On Friday, atai Life Sciences shared results from its Phase IIa trial with PCN-101, R-ketamine, for treatment-resistant depression.
Disappointingly, the study, led by atai subsidiary Perception Neuroscience, did not meet its primary endpoint of a statistically significant change in Montgomery-Åsberg Depression Rating Scale (MADRS) scores when compared with a placebo.
Fall in atai shares
After the announcement, atai shares fell 40% in pre-market trading, and as of writing are down 33% since Friday, 6 January.
The double-blind randomised clinical trial enrolled 102 patients for two weeks, with scores on the MADRS scale compared to baseline when administered 30g and 60g of R-ketamine. Despite higher response and remission rates in the 60g treatment arm, the trial did not meet statistical significance at any point in time.
The clinical trial did not include a therapy component, often cited as essential to the efficacy of psychedelic medicine, with atai instead pinning its hopes on R-ketamine’s mechanism of action.
Ketamine is thought to induce psychedelic experiences by activating AMPA receptors, which are responsible for the majority of excitatory synaptic transmissions throughout the central nervous system. However, traditional psychedelic medicines work by binding to receptors that detect serotonin, antagonising the 5-HT2a receptor specifically.
R-ketamine and S-ketamine
R-ketamine, a ketamine isomer, was developed by Perception Neuroscience and Otsuka Pharmaceuticals as an alternative to SPRAVATO, the S-ketamine nasal spray from the Janssen – the pharmaceutical company of Johnson & Johnson.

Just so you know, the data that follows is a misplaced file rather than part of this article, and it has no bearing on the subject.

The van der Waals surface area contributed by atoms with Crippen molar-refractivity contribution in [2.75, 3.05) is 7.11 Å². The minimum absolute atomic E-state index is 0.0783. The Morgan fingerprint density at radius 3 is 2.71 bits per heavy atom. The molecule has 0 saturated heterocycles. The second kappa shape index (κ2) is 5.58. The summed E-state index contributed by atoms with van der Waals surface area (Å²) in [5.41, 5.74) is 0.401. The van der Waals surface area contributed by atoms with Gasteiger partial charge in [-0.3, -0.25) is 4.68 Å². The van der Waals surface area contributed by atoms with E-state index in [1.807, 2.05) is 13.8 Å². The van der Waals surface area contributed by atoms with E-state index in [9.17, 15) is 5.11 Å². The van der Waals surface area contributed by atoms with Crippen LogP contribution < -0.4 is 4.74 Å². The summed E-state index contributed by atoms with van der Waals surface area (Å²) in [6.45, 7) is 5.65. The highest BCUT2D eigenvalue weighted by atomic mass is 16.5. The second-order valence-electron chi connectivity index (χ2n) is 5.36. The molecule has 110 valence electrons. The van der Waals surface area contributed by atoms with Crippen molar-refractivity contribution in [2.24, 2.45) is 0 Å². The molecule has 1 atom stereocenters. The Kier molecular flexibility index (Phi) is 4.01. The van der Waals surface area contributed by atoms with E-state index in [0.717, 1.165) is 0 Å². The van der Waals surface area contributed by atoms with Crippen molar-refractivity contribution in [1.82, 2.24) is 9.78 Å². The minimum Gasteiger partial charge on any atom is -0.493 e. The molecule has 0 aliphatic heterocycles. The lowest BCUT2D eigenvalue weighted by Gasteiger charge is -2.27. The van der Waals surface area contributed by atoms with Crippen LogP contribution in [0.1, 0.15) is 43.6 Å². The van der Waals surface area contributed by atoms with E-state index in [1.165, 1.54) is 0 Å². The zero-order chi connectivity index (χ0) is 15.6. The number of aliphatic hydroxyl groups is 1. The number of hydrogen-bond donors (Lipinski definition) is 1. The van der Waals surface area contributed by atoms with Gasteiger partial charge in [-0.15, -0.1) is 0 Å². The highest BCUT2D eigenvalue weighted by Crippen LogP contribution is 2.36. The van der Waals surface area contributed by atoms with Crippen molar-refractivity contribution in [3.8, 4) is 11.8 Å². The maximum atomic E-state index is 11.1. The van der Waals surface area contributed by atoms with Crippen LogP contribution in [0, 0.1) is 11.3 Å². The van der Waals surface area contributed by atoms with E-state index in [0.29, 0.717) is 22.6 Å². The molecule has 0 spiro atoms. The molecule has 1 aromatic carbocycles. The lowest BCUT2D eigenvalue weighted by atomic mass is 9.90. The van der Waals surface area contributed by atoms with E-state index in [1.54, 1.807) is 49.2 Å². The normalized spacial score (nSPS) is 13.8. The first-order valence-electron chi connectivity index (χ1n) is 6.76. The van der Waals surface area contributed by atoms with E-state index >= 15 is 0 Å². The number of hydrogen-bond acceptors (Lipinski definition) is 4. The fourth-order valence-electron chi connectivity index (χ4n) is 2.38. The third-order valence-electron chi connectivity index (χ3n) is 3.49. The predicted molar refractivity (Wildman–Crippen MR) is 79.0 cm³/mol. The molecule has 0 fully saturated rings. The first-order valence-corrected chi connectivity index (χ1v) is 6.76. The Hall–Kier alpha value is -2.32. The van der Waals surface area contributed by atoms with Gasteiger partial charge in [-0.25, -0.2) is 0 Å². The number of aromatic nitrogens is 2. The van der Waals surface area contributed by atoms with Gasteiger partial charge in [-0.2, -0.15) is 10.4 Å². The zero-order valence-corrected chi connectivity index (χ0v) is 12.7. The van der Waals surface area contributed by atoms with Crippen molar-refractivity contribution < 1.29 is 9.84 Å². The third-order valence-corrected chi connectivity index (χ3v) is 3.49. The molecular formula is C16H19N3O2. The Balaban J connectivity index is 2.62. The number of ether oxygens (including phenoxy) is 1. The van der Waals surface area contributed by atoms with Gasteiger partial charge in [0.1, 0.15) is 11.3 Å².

SPRAVATO was approved by the FDA in 2019 and the MHRA in 2020, but has been rejected by the UK’s National Institute for Health and Care Excellence (NICE) three times due to its cost, with a course of treatment priced at £10,000. Despite NICE’s rejection of SPRAVATO, which has stalled its availability on the NHS, there is growing advocacy for the treatment’s approval.
In addition to appeals from Janssen Pharmaceuticals, The Royal College of Psychiatry contends that NICE’s verdict prevents any treatment from securing approval for treatment-resistant depression.
The economics of psychedelic healthcare
Awakn Life Sciences offers a course of low-dose ketamine treatments alongside talk therapy for £6,000. Speaking to PSYCH for The Psychedelics as Medicine Report: Fourth Edition, Awakn’s Head of Psychedelic Medicine, Dr Ben Sessa, said: ‘It may sound expensive, when a patient has to pay £6,000 themselves. But, as I often say in my talks, there is nothing more expensive than an untreated psychiatric patient.
‘Psychiatric patients who don’t get better don’t work and are often on disability benefits. If we can deliver an eight-week course of ketamine-assisted psychotherapy for £6,000 and the patient gets better and gets back to work, then that is very cheap…I’m quite convinced that the NHS will put these medicines into public healthcare because psychedelic-assisted therapies make sense economically.’
SPRAVATO’s high price point is largely attributed to the need for the treatment to be administered in a clinic setting, due to its side effects of dissociation and sedation, with Perception’s PCN-101 designed to mitigate these effects and enabling the treatment to be taken at home.
Although atai’s study confirmed the safety profile of R-ketamine, and showed signs of efficacy, it failed to alleviate symptoms of depression in patients unresponsive to two rounds of conventional antidepressants.
atai’s share price is now down 90% since its IPO, with six drug development programmes ongoing across mental health indications such as schizophrenia, PTSD and opioid-use disorder. The organisation also has a substantial equity interest in COMPASS Pathways’ Phase III treatment-resistant depression trial, as the company’s largest shareholder.